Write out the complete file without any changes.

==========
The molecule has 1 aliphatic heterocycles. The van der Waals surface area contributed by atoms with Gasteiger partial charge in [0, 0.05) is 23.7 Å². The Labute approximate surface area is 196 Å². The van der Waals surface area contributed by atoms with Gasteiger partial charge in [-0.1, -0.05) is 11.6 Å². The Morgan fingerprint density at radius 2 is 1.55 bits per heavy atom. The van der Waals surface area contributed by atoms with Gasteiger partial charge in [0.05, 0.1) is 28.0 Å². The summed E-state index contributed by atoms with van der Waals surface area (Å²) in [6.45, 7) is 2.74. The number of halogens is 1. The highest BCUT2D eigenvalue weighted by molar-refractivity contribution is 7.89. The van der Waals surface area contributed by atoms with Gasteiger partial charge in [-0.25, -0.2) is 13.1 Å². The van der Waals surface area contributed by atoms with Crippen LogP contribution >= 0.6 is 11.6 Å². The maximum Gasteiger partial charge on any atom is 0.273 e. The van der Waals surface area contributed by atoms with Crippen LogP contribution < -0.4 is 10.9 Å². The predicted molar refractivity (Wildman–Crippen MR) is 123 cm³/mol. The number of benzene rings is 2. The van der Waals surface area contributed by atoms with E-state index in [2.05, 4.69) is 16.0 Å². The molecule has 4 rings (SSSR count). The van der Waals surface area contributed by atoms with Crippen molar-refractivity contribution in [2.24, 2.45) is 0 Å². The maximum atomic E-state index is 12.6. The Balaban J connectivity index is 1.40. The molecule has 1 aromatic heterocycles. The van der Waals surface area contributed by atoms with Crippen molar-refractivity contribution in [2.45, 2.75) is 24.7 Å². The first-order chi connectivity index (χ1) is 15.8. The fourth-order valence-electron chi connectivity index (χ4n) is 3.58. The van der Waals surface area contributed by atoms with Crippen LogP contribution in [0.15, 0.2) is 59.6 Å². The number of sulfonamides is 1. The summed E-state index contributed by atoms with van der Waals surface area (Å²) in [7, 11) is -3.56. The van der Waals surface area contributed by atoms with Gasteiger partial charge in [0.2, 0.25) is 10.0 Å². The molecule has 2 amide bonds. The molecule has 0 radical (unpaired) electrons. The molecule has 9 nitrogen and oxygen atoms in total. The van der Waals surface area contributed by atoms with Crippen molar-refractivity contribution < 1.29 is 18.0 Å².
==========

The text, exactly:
The molecule has 1 aliphatic heterocycles. The van der Waals surface area contributed by atoms with Gasteiger partial charge in [0, 0.05) is 23.7 Å². The Labute approximate surface area is 196 Å². The van der Waals surface area contributed by atoms with Gasteiger partial charge in [-0.1, -0.05) is 11.6 Å². The Morgan fingerprint density at radius 2 is 1.55 bits per heavy atom. The van der Waals surface area contributed by atoms with Gasteiger partial charge in [0.05, 0.1) is 28.0 Å². The summed E-state index contributed by atoms with van der Waals surface area (Å²) in [6.45, 7) is 2.74. The number of halogens is 1. The highest BCUT2D eigenvalue weighted by molar-refractivity contribution is 7.89. The van der Waals surface area contributed by atoms with Gasteiger partial charge in [-0.25, -0.2) is 13.1 Å². The van der Waals surface area contributed by atoms with Crippen LogP contribution >= 0.6 is 11.6 Å². The maximum Gasteiger partial charge on any atom is 0.273 e. The van der Waals surface area contributed by atoms with Crippen LogP contribution < -0.4 is 10.9 Å². The predicted molar refractivity (Wildman–Crippen MR) is 123 cm³/mol. The number of benzene rings is 2. The van der Waals surface area contributed by atoms with E-state index in [2.05, 4.69) is 16.0 Å². The molecule has 4 rings (SSSR count). The van der Waals surface area contributed by atoms with Crippen molar-refractivity contribution in [2.24, 2.45) is 0 Å². The maximum atomic E-state index is 12.6. The Balaban J connectivity index is 1.40. The molecule has 1 aromatic heterocycles. The van der Waals surface area contributed by atoms with Crippen molar-refractivity contribution in [2.45, 2.75) is 24.7 Å². The first-order chi connectivity index (χ1) is 15.8. The fourth-order valence-electron chi connectivity index (χ4n) is 3.58. The van der Waals surface area contributed by atoms with Crippen LogP contribution in [0.15, 0.2) is 59.6 Å². The number of sulfonamides is 1. The summed E-state index contributed by atoms with van der Waals surface area (Å²) in [7, 11) is -3.56. The van der Waals surface area contributed by atoms with Gasteiger partial charge in [0.2, 0.25) is 10.0 Å². The molecule has 2 amide bonds. The molecule has 0 radical (unpaired) electrons. The molecule has 9 nitrogen and oxygen atoms in total. The van der Waals surface area contributed by atoms with Crippen molar-refractivity contribution < 1.29 is 18.0 Å².